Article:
The 2007 IPCC Assessment Process - Its Obvious Conflict of Interest
27 Sep, 2007 01:13 pm
If, instead of evaluating research in climate, suppose a group of
scientists introduced a new cancer drug that they claimed could save many lives.
There were side effects, of course, but they claimed that the benefit far outweighed these risks. The government then asked these scientist to form an assessment Committee to evaluate this claim. Colleagues of the group of scientists who introduced the drug were then asked to serve on this Committee, along with the developers. If this occurred, of course, there would be an uproar of protest! This is a clear conflict of interest.
In a previous climate assessment, I made a recommendation as to how to correct this defective assessment process. This is discussed in the report Pielke Sr., Roger A., 2005: Public Comment on CCSP Report "Temperature Trends in the Lower Atmosphere: Steps for Understanding and Reconciling Differences". 88 pp including appendices (available for download at http://climatesci.colorado.edu/publications/pdf/NR-143.pdf), where I wrote "Future assessment Committees need to appoint members with a diversity of views and who do not have a significant conflict of interest with respect to their own work. Such Committees should be chaired by individuals committed to the presentation of a diversity of perspectives and unwilling to engage in strong-arm tactics to enforce a narrow perspective. Any such committee should be charged with summarizing all relevant literature, even if inconvenient, or which presents a view not held by certain members of the Committee.
Assessment Committees should not be an opportunity for members to highlight their own research and that which supports their personal scientific conclusions without properly placing into perspective the diversity found in the peer literature. When the Chair of such a committee seeks to limit the focus of an assessment Report in a specific direction, such as was the case with this Committee, the advancement of our understanding of the scientific issues involved suffers."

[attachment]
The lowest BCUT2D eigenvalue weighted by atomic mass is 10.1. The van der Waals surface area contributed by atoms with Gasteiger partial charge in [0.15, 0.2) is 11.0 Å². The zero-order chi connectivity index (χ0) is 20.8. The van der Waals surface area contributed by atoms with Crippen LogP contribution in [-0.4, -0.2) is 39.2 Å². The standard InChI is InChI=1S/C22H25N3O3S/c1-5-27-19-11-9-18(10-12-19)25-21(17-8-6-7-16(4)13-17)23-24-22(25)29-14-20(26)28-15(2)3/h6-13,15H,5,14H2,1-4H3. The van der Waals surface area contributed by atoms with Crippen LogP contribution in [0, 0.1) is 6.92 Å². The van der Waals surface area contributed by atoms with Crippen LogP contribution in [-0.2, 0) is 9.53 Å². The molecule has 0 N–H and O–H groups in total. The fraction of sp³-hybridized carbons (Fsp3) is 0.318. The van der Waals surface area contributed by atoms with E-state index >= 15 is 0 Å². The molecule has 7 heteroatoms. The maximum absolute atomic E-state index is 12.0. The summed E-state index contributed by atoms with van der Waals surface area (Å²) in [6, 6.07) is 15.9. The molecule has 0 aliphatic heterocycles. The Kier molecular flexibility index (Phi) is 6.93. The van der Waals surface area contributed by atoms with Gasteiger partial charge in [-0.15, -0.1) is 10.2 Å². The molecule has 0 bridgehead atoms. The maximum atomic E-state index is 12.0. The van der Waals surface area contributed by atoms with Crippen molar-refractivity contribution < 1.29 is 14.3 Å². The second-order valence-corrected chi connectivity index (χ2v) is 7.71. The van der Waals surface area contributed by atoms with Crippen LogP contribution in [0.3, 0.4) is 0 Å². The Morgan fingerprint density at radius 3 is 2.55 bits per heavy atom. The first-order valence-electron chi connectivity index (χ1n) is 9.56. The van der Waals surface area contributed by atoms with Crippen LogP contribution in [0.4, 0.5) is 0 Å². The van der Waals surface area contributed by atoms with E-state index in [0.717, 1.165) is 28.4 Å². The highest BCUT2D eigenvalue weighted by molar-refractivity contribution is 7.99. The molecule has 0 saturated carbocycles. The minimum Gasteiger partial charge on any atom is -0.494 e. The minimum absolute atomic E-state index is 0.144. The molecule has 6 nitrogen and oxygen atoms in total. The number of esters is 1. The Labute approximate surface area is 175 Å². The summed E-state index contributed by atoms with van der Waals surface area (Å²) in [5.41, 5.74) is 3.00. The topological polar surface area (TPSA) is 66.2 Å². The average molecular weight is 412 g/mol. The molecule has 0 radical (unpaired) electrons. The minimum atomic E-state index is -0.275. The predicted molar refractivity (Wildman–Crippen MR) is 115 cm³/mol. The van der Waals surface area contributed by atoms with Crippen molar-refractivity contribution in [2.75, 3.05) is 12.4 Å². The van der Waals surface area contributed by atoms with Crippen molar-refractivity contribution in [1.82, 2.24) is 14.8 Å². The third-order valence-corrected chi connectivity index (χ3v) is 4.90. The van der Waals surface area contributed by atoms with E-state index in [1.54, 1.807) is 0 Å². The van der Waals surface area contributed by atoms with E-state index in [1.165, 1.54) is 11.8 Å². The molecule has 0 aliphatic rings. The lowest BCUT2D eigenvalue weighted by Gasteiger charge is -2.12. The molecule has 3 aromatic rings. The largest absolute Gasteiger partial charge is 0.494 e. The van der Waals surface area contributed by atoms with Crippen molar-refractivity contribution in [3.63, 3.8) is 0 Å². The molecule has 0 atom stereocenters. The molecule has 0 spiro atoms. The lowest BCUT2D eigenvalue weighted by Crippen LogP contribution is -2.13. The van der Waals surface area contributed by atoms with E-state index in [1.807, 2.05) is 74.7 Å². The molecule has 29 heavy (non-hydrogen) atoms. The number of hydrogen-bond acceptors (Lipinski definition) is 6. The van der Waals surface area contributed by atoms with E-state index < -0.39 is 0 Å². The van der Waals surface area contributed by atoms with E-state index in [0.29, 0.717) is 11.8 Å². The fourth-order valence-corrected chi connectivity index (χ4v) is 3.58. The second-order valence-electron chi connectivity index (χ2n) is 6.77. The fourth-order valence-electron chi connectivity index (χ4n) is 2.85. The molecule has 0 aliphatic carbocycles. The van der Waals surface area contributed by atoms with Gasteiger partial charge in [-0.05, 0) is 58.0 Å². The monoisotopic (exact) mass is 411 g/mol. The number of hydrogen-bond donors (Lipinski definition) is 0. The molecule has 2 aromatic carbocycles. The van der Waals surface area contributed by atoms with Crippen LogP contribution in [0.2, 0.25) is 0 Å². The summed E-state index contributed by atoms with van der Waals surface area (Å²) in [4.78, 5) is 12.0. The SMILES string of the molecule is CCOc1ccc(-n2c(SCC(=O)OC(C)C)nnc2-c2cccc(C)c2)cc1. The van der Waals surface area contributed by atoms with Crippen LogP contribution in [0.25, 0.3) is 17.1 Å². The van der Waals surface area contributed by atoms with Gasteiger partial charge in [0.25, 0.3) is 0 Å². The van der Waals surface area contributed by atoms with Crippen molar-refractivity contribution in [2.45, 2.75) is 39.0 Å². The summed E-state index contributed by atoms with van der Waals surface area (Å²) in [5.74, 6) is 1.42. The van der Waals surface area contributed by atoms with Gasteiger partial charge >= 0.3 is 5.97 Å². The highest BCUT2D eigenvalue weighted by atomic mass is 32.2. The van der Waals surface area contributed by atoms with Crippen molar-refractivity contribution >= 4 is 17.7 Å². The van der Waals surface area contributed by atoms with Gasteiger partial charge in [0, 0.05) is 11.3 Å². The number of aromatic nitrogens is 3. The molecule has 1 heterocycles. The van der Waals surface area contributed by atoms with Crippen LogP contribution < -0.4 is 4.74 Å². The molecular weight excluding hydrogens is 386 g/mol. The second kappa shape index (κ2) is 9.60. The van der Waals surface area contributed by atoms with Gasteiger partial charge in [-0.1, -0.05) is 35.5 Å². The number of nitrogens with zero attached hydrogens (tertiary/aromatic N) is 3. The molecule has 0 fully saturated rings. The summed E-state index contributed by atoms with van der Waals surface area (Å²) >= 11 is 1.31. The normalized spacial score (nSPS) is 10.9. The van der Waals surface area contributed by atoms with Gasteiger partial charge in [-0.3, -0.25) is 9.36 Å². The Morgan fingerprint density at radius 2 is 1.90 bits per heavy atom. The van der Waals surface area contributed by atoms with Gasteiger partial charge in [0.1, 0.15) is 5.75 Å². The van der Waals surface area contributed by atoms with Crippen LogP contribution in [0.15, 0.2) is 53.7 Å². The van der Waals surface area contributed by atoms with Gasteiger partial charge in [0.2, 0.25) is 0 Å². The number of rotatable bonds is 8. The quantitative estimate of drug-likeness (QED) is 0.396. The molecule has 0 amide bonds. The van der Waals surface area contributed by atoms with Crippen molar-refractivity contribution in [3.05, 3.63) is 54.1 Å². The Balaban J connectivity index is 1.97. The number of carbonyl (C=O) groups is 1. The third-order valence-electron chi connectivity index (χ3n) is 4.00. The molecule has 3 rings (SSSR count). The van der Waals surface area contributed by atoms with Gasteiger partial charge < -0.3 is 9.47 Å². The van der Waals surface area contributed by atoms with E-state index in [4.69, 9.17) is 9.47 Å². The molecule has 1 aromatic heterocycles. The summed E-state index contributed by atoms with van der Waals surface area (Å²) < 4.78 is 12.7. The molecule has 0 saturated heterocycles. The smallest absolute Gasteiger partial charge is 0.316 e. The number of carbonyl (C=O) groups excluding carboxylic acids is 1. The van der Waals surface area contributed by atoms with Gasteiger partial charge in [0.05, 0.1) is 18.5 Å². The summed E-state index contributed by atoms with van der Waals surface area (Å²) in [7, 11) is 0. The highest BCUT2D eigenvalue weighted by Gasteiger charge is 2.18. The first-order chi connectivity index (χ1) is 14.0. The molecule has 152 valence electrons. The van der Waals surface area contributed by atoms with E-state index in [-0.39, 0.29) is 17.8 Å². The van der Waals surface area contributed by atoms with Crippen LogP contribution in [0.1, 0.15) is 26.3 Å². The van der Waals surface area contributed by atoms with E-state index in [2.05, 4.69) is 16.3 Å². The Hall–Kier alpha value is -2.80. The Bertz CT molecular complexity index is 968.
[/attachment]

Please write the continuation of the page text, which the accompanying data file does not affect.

"..Unfortunately, the Report advocates a narrow perspective on science shared by the majority of the committee, rather than dealing comprehensively with the issues under its charge and found in the broader scientific literature. As such it does a disservice to those interested in a comprehensive review of the relevant science."
We need recognition among the scientific community, the media, and policymakers that the IPCC process is obviously a real conflict of interest, and this has resulted in a significantly flawed report.
Real Climate has sought to argue that the IPCC process is transparent (see http://www.realclimate.org/index.php/archives/2007/08/transparency-of-the-ipcc-process-2/#more-463). They clearly contradict themselves in their post, however, where they write "The authors of the report used the input from the reviewers to improve the report. In some cases, the authors may disagree with the comments - after all, it is them who are the authors of the report; not the reviewers."
This means that the authors are gatekeepers who can prevent alternative perspectives from being presented. They did exercise that power in preparing the 2007 (and earlier) IPCC Reports. The conflict of interest can be shown clearly in this candid admission from Real Climate. We need to move towards more objective assessments of climate science, if we are to avoid poor policy decisions to respond to the human role within the climate system".